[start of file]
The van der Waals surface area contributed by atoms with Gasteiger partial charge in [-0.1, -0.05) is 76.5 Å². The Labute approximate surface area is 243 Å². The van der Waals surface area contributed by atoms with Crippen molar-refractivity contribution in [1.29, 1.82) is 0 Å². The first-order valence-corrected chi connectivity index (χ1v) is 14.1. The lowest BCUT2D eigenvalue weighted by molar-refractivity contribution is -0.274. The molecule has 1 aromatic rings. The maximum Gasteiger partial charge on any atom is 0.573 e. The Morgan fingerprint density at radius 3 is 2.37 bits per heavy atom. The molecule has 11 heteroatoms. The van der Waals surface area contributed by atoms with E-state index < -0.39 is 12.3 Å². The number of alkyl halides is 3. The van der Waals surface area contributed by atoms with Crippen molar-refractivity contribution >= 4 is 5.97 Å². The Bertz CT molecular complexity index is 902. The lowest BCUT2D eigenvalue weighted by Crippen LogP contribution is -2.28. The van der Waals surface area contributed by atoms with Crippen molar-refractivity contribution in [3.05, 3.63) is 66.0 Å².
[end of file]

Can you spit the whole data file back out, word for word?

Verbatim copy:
The van der Waals surface area contributed by atoms with Gasteiger partial charge in [-0.1, -0.05) is 76.5 Å². The Labute approximate surface area is 243 Å². The van der Waals surface area contributed by atoms with Crippen molar-refractivity contribution in [1.29, 1.82) is 0 Å². The first-order valence-corrected chi connectivity index (χ1v) is 14.1. The lowest BCUT2D eigenvalue weighted by molar-refractivity contribution is -0.274. The molecule has 1 aromatic rings. The maximum Gasteiger partial charge on any atom is 0.573 e. The Morgan fingerprint density at radius 3 is 2.37 bits per heavy atom. The molecule has 11 heteroatoms. The van der Waals surface area contributed by atoms with E-state index < -0.39 is 12.3 Å². The number of alkyl halides is 3. The van der Waals surface area contributed by atoms with Crippen molar-refractivity contribution >= 4 is 5.97 Å². The Bertz CT molecular complexity index is 902. The lowest BCUT2D eigenvalue weighted by Crippen LogP contribution is -2.28. The van der Waals surface area contributed by atoms with Crippen molar-refractivity contribution in [3.05, 3.63) is 66.0 Å².